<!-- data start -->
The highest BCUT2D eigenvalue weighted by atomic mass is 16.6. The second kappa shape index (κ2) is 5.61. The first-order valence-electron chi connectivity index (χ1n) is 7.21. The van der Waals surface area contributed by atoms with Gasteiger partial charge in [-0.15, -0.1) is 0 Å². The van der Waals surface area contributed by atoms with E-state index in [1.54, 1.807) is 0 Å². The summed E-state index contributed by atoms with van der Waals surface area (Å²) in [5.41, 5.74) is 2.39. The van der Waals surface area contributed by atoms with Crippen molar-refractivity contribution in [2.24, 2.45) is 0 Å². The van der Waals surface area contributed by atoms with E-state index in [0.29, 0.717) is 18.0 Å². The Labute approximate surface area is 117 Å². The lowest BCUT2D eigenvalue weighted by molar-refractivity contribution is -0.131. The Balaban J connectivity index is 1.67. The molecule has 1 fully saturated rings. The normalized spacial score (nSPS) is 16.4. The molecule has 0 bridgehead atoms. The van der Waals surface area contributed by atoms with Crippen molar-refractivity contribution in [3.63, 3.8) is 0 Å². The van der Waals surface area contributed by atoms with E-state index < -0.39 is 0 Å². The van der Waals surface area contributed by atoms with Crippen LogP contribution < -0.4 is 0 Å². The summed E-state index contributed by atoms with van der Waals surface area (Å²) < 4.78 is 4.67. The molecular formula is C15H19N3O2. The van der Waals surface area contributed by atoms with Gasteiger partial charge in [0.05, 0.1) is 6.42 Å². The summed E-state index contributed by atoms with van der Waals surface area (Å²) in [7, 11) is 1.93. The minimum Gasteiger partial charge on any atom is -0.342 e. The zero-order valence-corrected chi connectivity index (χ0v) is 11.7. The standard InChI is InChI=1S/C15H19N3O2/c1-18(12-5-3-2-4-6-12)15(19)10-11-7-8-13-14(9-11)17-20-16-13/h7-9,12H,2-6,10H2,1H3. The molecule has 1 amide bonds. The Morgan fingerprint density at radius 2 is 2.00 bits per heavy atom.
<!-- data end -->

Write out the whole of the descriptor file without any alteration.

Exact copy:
The highest BCUT2D eigenvalue weighted by atomic mass is 16.6. The second kappa shape index (κ2) is 5.61. The first-order valence-electron chi connectivity index (χ1n) is 7.21. The van der Waals surface area contributed by atoms with Gasteiger partial charge in [-0.15, -0.1) is 0 Å². The van der Waals surface area contributed by atoms with E-state index in [1.54, 1.807) is 0 Å². The summed E-state index contributed by atoms with van der Waals surface area (Å²) in [5.41, 5.74) is 2.39. The van der Waals surface area contributed by atoms with Crippen molar-refractivity contribution in [2.24, 2.45) is 0 Å². The van der Waals surface area contributed by atoms with E-state index in [0.29, 0.717) is 18.0 Å². The Labute approximate surface area is 117 Å². The lowest BCUT2D eigenvalue weighted by molar-refractivity contribution is -0.131. The Balaban J connectivity index is 1.67. The molecule has 1 fully saturated rings. The normalized spacial score (nSPS) is 16.4. The molecule has 0 bridgehead atoms. The van der Waals surface area contributed by atoms with Crippen molar-refractivity contribution in [3.63, 3.8) is 0 Å². The van der Waals surface area contributed by atoms with E-state index < -0.39 is 0 Å². The van der Waals surface area contributed by atoms with Crippen LogP contribution < -0.4 is 0 Å². The summed E-state index contributed by atoms with van der Waals surface area (Å²) < 4.78 is 4.67. The molecular formula is C15H19N3O2. The van der Waals surface area contributed by atoms with Gasteiger partial charge in [0.05, 0.1) is 6.42 Å². The summed E-state index contributed by atoms with van der Waals surface area (Å²) in [7, 11) is 1.93. The minimum Gasteiger partial charge on any atom is -0.342 e. The zero-order valence-corrected chi connectivity index (χ0v) is 11.7. The standard InChI is InChI=1S/C15H19N3O2/c1-18(12-5-3-2-4-6-12)15(19)10-11-7-8-13-14(9-11)17-20-16-13/h7-9,12H,2-6,10H2,1H3. The molecule has 1 amide bonds. The Morgan fingerprint density at radius 2 is 2.00 bits per heavy atom.